by Bilal Jhetam on 21/08/12 at 6:37 am
The new Dividends Tax replaced The Secondary Tax on Companies (STC) with effect from 1 April 2012.
Dividend Tax is a tax on shareholders when they receive dividend distributions from companies and it applies to any dividend declared and paid on or after 1 April 2012.
Dividend Tax is categorized as a withholding tax as the tax should be withheld and paid over to SARS by the company that is distributing the dividend to the shareholders.
The main difference between Dividend Tax and STC lies in who is liable for the tax. Dividend Tax is a tax imposed on the shareholder on receipt of the dividends, whereas STC is a tax imposed on companies on the declaration of dividends.
The main objectives behind the change to Dividend Tax were:
- To align the level of taxation of dividends in South Africa with the international norm where the recipient of the dividend, not the company paying it, is liable for the tax relating to the dividend
- To make South Africa a more attractive international investment destination by eliminating the perception of higher corporate tax rate (STC is an additional corporate tax).
Dividend Tax is triggered by the payment of dividends by a South African tax resident company; or a foreign company that is paying dividends in respect of shares listed on the JSE.
If a company provides a low or no interest loan to a person that holds shares in that company, the interest benefit so provided is deemed to be a dividend and will consequently be subject to Dividend Tax.
Dividend Tax is levied at a rate of 15% of the amount of any dividend paid by a local company.
Certain dividend payments could be exempt from Dividend Tax depending on the nature or status of the recipient. The exemptions are “elective” in the sense that it will only apply where the company distributing the dividend or relevant withholding agent receives the required notifications from the recipient prior to payment of the dividend.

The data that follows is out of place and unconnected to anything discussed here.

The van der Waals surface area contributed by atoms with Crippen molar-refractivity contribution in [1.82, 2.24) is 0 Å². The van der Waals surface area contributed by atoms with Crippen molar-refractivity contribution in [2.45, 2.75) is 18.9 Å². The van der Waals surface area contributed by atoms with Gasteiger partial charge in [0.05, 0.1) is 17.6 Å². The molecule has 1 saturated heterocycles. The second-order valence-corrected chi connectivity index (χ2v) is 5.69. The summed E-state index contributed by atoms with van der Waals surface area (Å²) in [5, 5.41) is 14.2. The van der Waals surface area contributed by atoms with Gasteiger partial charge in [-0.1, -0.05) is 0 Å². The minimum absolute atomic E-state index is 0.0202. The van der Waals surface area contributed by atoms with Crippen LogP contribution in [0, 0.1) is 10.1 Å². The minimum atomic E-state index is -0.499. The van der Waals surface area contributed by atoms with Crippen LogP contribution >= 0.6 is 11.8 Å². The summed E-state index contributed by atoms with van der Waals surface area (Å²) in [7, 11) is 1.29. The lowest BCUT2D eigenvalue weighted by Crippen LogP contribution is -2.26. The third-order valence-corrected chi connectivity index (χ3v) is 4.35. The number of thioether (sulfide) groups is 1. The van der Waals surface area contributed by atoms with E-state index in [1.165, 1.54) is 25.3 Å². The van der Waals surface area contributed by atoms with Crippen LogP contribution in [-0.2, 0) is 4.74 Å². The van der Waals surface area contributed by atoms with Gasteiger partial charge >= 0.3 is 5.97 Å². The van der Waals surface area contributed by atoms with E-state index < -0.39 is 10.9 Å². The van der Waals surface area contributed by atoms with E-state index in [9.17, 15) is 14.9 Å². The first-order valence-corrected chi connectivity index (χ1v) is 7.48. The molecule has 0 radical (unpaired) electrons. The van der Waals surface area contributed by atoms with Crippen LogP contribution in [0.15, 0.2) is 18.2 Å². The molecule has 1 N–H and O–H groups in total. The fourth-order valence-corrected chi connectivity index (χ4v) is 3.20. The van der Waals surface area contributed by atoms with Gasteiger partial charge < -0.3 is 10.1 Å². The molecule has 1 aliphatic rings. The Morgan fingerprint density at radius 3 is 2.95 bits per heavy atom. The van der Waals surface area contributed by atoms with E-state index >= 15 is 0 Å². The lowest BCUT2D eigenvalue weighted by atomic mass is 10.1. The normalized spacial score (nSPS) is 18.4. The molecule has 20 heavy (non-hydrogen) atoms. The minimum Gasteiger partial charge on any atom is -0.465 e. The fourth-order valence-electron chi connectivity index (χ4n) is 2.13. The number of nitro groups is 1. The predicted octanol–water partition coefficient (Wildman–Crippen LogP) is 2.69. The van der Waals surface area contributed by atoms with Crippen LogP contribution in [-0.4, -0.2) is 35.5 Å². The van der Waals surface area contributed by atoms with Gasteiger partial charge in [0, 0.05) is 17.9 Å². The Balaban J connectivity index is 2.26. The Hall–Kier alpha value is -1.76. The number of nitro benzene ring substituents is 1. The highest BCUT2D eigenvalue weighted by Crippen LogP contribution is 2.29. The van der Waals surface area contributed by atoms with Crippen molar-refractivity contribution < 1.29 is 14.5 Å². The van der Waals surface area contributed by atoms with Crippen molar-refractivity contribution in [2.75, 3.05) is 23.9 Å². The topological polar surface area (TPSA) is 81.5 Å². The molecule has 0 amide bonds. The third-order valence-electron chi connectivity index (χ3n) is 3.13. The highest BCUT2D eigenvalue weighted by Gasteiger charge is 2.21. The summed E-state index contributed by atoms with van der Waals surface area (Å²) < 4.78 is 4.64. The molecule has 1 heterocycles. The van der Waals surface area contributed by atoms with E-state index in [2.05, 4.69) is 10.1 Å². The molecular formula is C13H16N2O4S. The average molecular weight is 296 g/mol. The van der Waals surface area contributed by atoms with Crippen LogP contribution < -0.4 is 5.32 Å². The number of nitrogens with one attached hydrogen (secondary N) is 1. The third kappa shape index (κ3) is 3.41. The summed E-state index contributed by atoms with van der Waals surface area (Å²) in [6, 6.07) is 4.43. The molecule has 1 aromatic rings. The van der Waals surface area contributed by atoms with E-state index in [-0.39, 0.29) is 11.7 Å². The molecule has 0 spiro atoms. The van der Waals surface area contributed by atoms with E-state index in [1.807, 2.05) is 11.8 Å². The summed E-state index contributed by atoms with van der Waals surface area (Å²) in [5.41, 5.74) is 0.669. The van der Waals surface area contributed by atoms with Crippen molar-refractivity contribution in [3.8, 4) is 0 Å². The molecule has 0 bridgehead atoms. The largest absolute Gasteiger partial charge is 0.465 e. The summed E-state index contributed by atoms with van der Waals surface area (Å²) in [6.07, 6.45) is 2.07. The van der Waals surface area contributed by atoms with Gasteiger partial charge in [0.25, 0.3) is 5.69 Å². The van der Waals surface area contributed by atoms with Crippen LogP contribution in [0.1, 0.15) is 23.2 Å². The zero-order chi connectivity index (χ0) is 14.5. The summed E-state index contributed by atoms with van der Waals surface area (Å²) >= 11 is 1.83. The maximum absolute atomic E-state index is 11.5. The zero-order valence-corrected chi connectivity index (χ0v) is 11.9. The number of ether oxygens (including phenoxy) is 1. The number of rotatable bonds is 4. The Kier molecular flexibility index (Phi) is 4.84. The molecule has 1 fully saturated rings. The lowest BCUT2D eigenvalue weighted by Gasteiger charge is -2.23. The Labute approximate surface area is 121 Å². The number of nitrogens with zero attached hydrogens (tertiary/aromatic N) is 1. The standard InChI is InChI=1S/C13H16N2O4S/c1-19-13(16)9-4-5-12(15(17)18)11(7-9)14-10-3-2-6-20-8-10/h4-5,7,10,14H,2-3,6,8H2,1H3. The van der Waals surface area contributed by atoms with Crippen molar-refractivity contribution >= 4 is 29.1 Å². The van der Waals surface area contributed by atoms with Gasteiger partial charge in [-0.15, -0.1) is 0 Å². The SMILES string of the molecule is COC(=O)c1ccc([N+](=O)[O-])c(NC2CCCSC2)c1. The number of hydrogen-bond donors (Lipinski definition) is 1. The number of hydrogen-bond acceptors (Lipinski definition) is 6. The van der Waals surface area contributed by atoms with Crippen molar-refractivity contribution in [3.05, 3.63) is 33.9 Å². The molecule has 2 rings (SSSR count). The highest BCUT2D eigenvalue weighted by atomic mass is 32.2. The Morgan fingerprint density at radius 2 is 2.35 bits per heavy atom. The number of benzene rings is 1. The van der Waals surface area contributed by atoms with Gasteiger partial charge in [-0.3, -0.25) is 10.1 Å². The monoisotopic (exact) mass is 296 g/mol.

Dividends payable to the following beneficial shareholders could be exempt from Dividend Tax:
- South African resident companies
- The Government
- Public Benefit Organisations (approved ito The Income Tax Act)
- Mining rehabilitation trusts (section 37A of The Income Tax Act)
- Any institution that conducts specific research; or provides necessary commodities or services to the state; or carries on activities designed to promote commerce, industry or agriculture (see Section 10(1)(cA) of The Income Tax Act)
- Certain funds as specified in The Income Tax Act (e.g. pension fund, provident fund or medical scheme)
- Section 10(1)(t) persons (e.g. CSIR and SANRAL)
- Shareholders in a registered micro business (6th Schedule) insofar as the dividend is less than R200,000 per year
- Non-resident and the dividend is received from a foreign company listed on the JSE
Companies with unused STC credits will be able to reduce Dividend Tax payable by shareholders on dividends received during a transitional period of five years.
Any unused STC credits will expire five years after 01 April 2012.
*Dividend Tax is also applicable on dividend distributions made by Close Corporations.
Bilal is CA (SA) and a partner at NexiaSAB&T. He has been with Nexia SAB&T for 10 years in total. He has also been a director at Business innovation Group which is a subsidiary of Simeka Business Group Ltd. Bilal is responsible for the Southern Region Consulting and Internal Audit division at Nexia SAB&T. He has experience from a broad client base ranging from listed companies to public sector entities. He sits on the board and audit committee of a number of companies and NPO’s such as the Cape Chamber of Commerce. Besides the governance environment Bilal’s other focus is Due Diligence investigations and Business valuations. He also sits on the Nexia International – valuations committee. Contact Bilal on firstname.lastname@example.org or visit Nexia SAB&T's website at www.nexia-sabt.co.za View more articles by Bilal Jhetam.
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